Help Privacy Policy Disclaimer
  Advanced SearchBrowse


  Electrifying model catalysts for understanding electrocatalytic reactions in liquid electrolytes

Faisal, F., Stumm, C., Bertram, M., Waidhas, F., Lykhach, Y., Cherevko, S., et al. (2018). Electrifying model catalysts for understanding electrocatalytic reactions in liquid electrolytes. Nature Materials, 17(7), 592-598. doi:10.1038/s41563-018-0088-3.

Item is


show Files




Faisal, Firas1, Author           
Stumm, Corinna1, Author           
Bertram, Manon1, Author           
Waidhas, Fabian1, Author           
Lykhach, Yaroslava1, Author           
Cherevko, Serhiy2, 3, Author           
Xiang, Feifei4, Author           
Ammon, Maximilian4, Author           
Vorokhta, Mykhailo5, Author           
Šmíd, Břetislav5, Author           
Skála, Tomáš5, Author           
Tsud, Nataliya5, Author           
Neitzel, Armin1, Author           
Beranová, Klára6, 7, Author           
Prince, Kevin C.6, Author           
Geiger, Simon2, Author           
Kasian, Olga2, Author           
Wähler, Tobias1, Author           
Schuster, Ralf1, Author           
Schneider, M. Alexander4, Author           
Matolín, Vladimír5, Author           Mayrhofer, Karl Johann Jakob2, 3, Author           Brummel, Olaf1, Author           Libuda, Jörg1, 8, Author            more..
1Lehrstuhl für Physikalische Chemie II, Friedrich-Alexander-Universität Erlangen-Nürnberg, Erlangen, Germany, persistent22              
2Electrocatalysis, Interface Chemistry and Surface Engineering, Max-Planck-Institut für Eisenforschung GmbH, Max Planck Society, ou_1863354              
3Helmholtz-Institute Erlangen-Nuremberg for Renewable Energy (IEK-11), Forschungszentrum Jülich, Egerlandstrasse 3, 91058 Erlangen, Germany, ou_persistent22              
4Lehrstuhl für Festkörperphysik, Friedrich-Alexander-Universität Erlangen-Nürnberg, Erlangen, Germany, persistent22              
5Faculty of Mathematics and Physics, Department of Surface and Plasma Science, Charles University, Prague, Czech Republic, persistent22              
6Elettra-Sincrotrone Trieste SCpA, Basovizza-Trieste, Italy, persistent22              
7Institute of Physics, Czech Academy of Sciences, Prague, Czech Republic, persistent22              
8Erlangen Catalysis Resource Center, Friedrich-Alexander-Universität Erlangen-Nürnberg, Erlangen, Germany, persistent22              


Free keywords: Catalysis; Catalysts; Electrocatalysis; Electrolytes; Metal nanoparticles; Particle size; Renewable energy resources, Electrocatalytic materials; Electrocatalytic process; Electrocatalytic reactions; Electrochemical environments; Energy storage and conversions; Nanoparticle interfaces; Renewable energy systems; Synergistic reactions, Platinum compounds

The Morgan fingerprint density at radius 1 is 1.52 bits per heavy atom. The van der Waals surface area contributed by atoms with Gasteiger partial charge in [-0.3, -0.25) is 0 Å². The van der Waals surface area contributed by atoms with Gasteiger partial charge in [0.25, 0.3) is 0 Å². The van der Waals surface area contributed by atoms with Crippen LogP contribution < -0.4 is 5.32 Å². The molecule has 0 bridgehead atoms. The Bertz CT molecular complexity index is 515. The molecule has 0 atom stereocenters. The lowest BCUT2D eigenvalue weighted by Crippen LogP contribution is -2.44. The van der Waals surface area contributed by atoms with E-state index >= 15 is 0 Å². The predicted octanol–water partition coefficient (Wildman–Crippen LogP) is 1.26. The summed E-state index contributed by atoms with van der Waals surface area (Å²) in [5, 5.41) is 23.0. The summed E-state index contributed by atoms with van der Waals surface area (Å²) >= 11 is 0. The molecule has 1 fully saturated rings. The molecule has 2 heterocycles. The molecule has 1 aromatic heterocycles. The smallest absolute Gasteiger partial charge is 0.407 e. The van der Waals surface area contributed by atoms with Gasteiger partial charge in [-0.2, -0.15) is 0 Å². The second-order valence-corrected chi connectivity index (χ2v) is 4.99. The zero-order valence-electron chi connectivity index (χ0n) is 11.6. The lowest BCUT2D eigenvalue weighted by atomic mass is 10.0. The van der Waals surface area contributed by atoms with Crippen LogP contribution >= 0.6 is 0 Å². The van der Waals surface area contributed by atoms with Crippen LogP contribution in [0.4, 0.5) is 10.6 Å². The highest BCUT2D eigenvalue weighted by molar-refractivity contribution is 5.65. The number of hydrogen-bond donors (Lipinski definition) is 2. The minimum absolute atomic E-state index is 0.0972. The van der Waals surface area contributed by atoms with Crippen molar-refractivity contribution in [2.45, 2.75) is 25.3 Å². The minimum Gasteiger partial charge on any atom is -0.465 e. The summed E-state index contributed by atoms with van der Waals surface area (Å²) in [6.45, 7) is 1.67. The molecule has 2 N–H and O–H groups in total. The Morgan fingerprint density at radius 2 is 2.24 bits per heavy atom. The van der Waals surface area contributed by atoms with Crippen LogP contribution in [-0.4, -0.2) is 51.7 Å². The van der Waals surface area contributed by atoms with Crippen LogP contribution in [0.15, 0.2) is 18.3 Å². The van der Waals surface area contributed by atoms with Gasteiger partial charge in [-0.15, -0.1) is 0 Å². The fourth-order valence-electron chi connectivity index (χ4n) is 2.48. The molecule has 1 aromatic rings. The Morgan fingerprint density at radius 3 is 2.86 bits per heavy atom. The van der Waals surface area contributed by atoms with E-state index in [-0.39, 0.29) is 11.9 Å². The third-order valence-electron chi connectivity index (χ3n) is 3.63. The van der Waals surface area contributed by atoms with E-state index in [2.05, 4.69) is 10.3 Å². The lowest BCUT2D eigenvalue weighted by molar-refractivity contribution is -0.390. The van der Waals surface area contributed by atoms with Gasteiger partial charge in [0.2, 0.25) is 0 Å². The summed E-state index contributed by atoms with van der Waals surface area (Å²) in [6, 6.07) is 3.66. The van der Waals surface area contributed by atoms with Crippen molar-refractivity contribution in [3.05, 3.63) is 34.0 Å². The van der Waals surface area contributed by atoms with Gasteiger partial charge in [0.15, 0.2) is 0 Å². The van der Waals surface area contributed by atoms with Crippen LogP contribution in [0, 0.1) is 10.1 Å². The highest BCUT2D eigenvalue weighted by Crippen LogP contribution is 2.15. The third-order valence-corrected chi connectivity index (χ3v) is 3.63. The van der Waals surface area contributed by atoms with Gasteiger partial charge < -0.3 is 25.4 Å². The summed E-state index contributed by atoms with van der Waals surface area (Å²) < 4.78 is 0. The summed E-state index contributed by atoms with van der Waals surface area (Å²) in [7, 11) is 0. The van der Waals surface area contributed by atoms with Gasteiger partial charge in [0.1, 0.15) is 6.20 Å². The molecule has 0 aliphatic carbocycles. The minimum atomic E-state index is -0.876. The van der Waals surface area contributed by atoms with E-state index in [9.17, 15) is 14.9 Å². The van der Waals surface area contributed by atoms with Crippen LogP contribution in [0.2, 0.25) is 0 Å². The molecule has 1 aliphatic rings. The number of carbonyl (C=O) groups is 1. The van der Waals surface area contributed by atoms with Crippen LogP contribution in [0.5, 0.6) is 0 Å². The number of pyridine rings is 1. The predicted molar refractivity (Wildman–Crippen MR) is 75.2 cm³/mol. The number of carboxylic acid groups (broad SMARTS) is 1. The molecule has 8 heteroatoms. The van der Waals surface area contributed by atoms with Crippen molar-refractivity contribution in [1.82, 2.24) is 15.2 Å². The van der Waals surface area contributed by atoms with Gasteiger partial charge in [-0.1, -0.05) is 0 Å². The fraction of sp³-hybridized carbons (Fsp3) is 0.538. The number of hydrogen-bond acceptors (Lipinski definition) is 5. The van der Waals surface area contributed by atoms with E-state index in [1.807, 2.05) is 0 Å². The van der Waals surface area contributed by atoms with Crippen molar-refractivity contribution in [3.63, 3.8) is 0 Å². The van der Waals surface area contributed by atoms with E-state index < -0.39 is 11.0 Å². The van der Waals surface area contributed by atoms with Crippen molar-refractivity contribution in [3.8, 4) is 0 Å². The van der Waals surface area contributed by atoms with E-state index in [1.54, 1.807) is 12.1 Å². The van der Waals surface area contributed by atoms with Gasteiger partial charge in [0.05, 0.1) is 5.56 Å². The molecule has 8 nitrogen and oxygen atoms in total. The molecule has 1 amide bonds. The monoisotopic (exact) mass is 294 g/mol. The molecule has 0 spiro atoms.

Abstract: Electrocatalysis is at the heart of our future transition to a renewable energy system. Most energy storage and conversion technologies for renewables rely on electrocatalytic processes and, with increasing availability of cheap electrical energy from renewables, chemical production will witness electrification in the near future 1-3 . However, our fundamental understanding of electrocatalysis lags behind the field of classical heterogeneous catalysis that has been the dominating chemical technology for a long time. Here, we describe a new strategy to advance fundamental studies on electrocatalytic materials. We propose to 'electrify' complex oxide-based model catalysts made by surface science methods to explore electrocatalytic reactions in liquid electrolytes. We demonstrate the feasibility of this concept by transferring an atomically defined platinum/cobalt oxide model catalyst into the electrochemical environment while preserving its atomic surface structure. Using this approach, we explore particle size effects and identify hitherto unknown metal-support interactions that stabilize oxidized platinum at the nanoparticle interface. The metal-support interactions open a new synergistic reaction pathway that involves both metallic and oxidized platinum. Our results illustrate the potential of the concept, which makes available a systematic approach to build atomically defined model electrodes for fundamental electrocatalytic studies. © 2018 The Author(s).


Language(s): eng - English
 Dates: 2018-07-01
 Publication Status: Published in print
 Pages: -
 Publishing info: -
 Table of Contents: -
 Rev. Type: Peer
 Identifiers: DOI: 10.1038/s41563-018-0088-3
BibTex Citekey: Faisal2018592
 Degree: -



Legal Case


Project information


Source 1

Title: Nature Materials
  Abbreviation : Nat. Mater.
Source Genre: Journal
Publ. Info: London, UK : Nature Pub. Group
Pages: - Volume / Issue: 17 (7) Sequence Number: - Start / End Page: 592 - 598 Identifier: ISSN: 1476-1122
CoNE: https://pure.mpg.de/cone/journals/resource/111054835734000